ahimsa

DALAI LAMA

Hindu/Sanskrit word meaning:

“causing no harm, no injury, no violence to any living creature”

Mohandas Gandhi furthered the definition of ahimsa with the following:

“….nonviolence was the active, unconditional love toward others, the persistent pursuit of truth, the radical forgiveness toward those who hurt us, the steadfast resistance to every form of evil, and even the loving willingness to accept suffering in the struggle for justice without the desire for retaliation. . . ” cac.org – Richard Rohr

These words are attributed to Jesus in Matthew 5:9:

“Blessed are the peacemakers; they shall be called the sons and daughters of God.”

This lifestyle of nonviolence is a choice which each one of us has the ability to pursue because we are created as children of a loving and compassionate energy force that has been named God in the Judeo-Christian tradition.  We have been given the option to follow or deny this truth of the human condition.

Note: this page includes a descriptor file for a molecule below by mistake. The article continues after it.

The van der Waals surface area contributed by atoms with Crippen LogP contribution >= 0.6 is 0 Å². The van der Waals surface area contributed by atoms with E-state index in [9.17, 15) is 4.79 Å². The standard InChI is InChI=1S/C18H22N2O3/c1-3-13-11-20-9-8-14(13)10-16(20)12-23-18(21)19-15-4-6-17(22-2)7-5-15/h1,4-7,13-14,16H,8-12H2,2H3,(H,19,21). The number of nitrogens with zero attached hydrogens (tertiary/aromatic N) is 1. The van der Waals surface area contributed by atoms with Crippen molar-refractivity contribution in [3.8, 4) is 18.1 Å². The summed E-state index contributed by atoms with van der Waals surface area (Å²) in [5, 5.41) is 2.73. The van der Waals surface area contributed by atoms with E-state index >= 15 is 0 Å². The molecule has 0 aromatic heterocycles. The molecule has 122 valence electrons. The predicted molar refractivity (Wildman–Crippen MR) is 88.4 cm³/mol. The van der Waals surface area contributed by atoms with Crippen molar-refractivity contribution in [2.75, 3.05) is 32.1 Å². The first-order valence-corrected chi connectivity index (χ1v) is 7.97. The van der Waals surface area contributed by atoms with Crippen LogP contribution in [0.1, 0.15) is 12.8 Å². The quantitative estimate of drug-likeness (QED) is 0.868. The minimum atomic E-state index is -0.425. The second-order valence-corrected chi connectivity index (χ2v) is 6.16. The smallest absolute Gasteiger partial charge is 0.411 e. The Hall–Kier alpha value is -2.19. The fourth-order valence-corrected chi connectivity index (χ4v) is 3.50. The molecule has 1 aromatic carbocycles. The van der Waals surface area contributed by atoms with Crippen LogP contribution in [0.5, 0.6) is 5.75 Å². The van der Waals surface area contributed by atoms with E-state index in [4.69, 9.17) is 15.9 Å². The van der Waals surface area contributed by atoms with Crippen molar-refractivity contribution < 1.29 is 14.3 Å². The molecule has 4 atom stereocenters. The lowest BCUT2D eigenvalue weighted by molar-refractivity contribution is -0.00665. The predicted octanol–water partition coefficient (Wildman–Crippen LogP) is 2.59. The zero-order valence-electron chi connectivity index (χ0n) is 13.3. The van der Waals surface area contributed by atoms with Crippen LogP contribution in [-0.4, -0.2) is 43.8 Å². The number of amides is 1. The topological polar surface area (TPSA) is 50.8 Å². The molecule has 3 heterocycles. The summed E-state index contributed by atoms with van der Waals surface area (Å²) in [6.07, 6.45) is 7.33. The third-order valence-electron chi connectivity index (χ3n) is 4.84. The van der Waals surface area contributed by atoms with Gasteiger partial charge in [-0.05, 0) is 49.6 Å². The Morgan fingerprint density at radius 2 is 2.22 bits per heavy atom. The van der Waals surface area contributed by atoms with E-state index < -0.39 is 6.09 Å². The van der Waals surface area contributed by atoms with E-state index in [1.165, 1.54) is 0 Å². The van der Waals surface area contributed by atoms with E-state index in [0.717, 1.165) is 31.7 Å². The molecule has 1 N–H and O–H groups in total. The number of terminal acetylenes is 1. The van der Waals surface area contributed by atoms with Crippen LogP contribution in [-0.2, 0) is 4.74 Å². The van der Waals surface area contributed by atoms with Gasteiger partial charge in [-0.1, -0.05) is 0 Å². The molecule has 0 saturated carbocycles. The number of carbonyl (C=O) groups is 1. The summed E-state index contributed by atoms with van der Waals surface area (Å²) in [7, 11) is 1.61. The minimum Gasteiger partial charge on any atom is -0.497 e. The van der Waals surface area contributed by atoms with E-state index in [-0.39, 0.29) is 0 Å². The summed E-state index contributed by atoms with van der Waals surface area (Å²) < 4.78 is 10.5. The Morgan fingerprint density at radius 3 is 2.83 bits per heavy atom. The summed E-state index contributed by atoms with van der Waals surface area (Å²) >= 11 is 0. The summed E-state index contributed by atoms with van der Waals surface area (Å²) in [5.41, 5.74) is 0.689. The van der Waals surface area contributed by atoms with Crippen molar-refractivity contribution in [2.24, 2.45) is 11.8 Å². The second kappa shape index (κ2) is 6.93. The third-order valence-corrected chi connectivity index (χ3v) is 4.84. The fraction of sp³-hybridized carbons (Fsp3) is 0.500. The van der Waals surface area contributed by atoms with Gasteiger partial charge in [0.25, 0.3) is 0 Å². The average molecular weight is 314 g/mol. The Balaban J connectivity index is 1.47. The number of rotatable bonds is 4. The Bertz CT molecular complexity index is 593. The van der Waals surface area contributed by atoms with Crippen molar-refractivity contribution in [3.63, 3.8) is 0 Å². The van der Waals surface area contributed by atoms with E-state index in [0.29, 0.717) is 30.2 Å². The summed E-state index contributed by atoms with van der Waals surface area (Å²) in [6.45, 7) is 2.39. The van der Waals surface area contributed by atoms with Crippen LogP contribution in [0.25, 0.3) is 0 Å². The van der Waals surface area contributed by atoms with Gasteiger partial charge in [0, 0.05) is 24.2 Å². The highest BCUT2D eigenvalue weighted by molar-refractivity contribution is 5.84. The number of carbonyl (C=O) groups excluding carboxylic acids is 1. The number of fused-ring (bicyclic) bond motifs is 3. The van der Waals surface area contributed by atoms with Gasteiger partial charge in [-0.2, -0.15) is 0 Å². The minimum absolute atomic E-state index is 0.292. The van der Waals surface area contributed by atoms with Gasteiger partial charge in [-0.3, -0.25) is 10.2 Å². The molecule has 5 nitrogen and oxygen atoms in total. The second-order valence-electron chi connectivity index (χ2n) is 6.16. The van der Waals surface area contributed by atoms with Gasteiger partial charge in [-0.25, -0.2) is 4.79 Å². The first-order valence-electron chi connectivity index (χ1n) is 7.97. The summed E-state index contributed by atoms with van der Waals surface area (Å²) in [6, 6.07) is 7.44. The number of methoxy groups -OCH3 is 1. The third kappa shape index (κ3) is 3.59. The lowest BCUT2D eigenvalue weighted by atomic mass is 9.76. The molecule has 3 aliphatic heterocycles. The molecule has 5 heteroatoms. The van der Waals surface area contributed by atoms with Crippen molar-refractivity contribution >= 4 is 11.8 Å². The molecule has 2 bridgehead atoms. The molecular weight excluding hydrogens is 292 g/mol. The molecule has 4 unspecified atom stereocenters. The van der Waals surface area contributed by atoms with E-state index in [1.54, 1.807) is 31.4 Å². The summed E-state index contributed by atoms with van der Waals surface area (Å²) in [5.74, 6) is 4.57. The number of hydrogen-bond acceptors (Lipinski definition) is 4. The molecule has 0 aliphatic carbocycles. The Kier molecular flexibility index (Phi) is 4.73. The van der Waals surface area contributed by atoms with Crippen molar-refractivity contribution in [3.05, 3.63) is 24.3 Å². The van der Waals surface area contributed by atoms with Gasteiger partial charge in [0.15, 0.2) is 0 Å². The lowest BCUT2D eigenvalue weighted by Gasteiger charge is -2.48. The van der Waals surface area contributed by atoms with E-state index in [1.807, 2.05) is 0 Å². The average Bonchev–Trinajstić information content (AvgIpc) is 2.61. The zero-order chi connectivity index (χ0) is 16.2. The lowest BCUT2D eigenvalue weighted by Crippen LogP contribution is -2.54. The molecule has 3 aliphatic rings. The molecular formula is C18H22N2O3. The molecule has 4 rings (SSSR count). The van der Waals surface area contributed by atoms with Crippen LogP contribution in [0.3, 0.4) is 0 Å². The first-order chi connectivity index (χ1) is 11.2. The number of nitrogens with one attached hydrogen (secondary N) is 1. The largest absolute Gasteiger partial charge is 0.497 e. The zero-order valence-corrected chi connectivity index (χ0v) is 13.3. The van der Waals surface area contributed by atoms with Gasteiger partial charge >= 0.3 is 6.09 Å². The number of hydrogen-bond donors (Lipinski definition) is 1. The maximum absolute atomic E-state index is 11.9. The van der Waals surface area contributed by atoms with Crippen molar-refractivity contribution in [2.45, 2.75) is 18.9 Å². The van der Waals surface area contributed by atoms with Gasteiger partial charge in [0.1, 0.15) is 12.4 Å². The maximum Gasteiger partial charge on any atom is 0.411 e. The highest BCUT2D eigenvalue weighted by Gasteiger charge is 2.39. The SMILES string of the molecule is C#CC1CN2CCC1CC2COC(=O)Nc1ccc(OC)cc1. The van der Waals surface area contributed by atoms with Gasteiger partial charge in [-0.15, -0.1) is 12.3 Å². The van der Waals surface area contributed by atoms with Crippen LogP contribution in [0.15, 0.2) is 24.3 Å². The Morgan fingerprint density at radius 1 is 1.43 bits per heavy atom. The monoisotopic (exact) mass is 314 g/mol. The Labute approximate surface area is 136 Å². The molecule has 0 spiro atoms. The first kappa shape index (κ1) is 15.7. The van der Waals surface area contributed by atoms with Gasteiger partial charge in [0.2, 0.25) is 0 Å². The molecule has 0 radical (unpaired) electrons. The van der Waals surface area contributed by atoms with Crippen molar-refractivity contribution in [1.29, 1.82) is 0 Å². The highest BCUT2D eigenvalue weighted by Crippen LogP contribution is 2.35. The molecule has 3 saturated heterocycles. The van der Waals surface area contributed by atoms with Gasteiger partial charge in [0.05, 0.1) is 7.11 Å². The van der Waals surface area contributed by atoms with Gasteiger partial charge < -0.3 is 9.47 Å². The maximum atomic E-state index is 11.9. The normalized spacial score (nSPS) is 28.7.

Peacemakers are not always the statesmen and women who are at the forefront of peace pacts and international treaties.  Normally these people accomplish what they do from a position of power and strength often forcing and enforcing their particular ideals of peace.  Yes, they serve a purpose in the world order, but they are not the peacemakers to whom Jesus referred.

It is you and I who need to be the peacemakers in relation to our neighbors, our friends, our family, our enemies and, most importantly, to ourselves.  It starts from that divine spark within every human on earth.  We have the ability to be the peacemakers who bring peace into the insanity of our world which is spiraling toward a violent, fiery demise.  As Jesus prophesized, we have been blessed, but we have a responsibility to use that blessing.